Elevated intracardiac angiotensin II leads to cardiac hypertrophy and mechanical dysfunction in normotensive mice

Catherine E. Huggins, Andrea A. Domenighetti, Thierry Pedrazzini, Salvatore Pepe, Lea M D Delbridge

Research output: Contribution to journalArticlepeer-review

32 Scopus citations


Introduction. Angiotensin II (Ang II) is known to induce cardiac growth and modulate myocardial contractility. It has been reported that elevated levels of endogenous Ang II contribute to the development of cardiac hypertrophy in hypertensives. However, the long-term functional effects of cardiac exposure to Ang II in normotensives is unclear. A recently developed transgenic mouse (TG1306/1R), in which cardiac-specific overproduction of Ang II produces primary hypertrophy, provides a new experimental model for investigation of this phenotype. The aim of the present study was to use this model to investigate whether there is a functional deficit in primary hypertrophy that may predispose to cardiac failure and sudden death. We hypothesised that primary cardiac hypertrophy is associated with mechanical dysfunction in the basal state. Methods. Normotensive heterozygous TG1306/1R mice harbouring multiple copies of a cardiac-specific rat angiotensinogen gene1 were studied at age 30-40 weeks and compared with age-matched wild-type littermates. Left ventricular function was measured ex vivo in bicarbonate buffer-perfused, Langendorff-mounted hearts (at a perfusion pressure of 80 mmHg, 37°C) using a fluid-filled PVC balloon interfaced to a pressure transducer and digital data acquisition system. Results. There was no difference in the mean (±SEM) intrinsic heart rate of TG1306/1R and wild-type control mice (357.4±11.8 vs. 367.5±20.9 bpm, n=9 & 7). Under standardised end-diastolic pressure conditions, TG1306/1R hearts exhibited a significant reduction in peak developed pressure (132.2±9.4 vs. 161.5±3.1 mmHg, n=9 & 7, p<0.05) and maximum rate of pressure development (3566.7±323.7 vs. 4486.3±109.4 mmHg, n=9 & 7, p<0.05). TG1306/1R mice show a significant correlation between incidence of arrhythmia and increasing heart size (Spearman's correlation coefficient 0.61). Conclusion. These data demonstrate that chronic in vivo exposure to elevated levels of intra-cardiac Ang II is associated with significant contractile abnormalities evident in the ex vivo intact heart. Our findings suggest that endogenous overproduction of cardiac Ang II, independent of changes in blood pressure, is sufficient to induce ventricular remodelling that culminates in impaired cardiac function which may precede failure.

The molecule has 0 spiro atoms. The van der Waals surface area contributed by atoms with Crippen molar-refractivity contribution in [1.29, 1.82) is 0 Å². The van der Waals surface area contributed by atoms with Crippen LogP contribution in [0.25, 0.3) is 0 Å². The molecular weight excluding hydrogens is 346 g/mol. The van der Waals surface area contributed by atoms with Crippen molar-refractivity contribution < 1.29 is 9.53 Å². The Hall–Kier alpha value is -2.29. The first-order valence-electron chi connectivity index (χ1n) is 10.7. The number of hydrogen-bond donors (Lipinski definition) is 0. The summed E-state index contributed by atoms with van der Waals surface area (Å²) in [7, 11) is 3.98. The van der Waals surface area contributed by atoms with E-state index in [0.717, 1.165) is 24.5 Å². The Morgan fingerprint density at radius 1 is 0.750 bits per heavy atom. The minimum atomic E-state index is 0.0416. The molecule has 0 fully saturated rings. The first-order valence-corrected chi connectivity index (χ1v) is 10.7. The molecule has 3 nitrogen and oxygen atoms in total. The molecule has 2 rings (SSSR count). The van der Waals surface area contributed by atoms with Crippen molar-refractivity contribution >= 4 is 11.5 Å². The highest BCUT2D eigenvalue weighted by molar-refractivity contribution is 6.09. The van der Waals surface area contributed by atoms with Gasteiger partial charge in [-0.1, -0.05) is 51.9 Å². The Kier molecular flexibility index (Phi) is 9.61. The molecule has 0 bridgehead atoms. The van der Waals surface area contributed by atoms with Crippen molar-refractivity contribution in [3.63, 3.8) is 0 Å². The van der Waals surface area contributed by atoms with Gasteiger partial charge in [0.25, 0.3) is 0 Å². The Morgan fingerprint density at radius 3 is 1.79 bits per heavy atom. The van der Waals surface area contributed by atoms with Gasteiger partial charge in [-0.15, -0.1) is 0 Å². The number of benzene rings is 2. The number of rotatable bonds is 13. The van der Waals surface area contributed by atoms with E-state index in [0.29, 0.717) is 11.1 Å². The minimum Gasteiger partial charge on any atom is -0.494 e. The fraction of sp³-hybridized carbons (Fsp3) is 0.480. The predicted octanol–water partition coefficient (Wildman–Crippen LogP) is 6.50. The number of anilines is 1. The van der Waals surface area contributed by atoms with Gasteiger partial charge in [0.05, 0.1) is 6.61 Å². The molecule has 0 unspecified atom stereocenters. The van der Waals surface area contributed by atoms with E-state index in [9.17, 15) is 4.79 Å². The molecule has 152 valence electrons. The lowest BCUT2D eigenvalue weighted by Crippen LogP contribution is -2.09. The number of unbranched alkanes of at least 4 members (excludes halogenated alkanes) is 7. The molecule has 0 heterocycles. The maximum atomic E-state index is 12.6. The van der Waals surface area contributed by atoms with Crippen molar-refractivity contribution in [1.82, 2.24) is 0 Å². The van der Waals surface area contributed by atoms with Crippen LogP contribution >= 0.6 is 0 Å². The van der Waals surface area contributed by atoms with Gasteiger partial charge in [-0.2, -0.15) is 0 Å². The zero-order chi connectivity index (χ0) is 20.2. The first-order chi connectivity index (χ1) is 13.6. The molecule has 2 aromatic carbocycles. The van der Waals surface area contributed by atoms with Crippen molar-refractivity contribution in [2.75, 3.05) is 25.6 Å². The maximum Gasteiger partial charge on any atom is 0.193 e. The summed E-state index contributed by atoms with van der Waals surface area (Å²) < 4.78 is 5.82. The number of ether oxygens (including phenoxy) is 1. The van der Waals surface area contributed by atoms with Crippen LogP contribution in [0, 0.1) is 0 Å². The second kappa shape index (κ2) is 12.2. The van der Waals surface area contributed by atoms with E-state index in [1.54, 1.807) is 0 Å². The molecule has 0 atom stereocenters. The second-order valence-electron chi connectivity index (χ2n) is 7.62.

Original languageEnglish (US)
Pages (from-to)186-190
Number of pages5
JournalJRAAS - Journal of the Renin-Angiotensin-Aldosterone System
Issue number3
StatePublished - Sep 2003


  • Arrhythmia
  • Cardiac hypertrophy
  • Contractile function
  • Ex vivo heart
  • Intracardiac angiotensin

ASJC Scopus subject areas

  • Endocrinology
  • Internal Medicine


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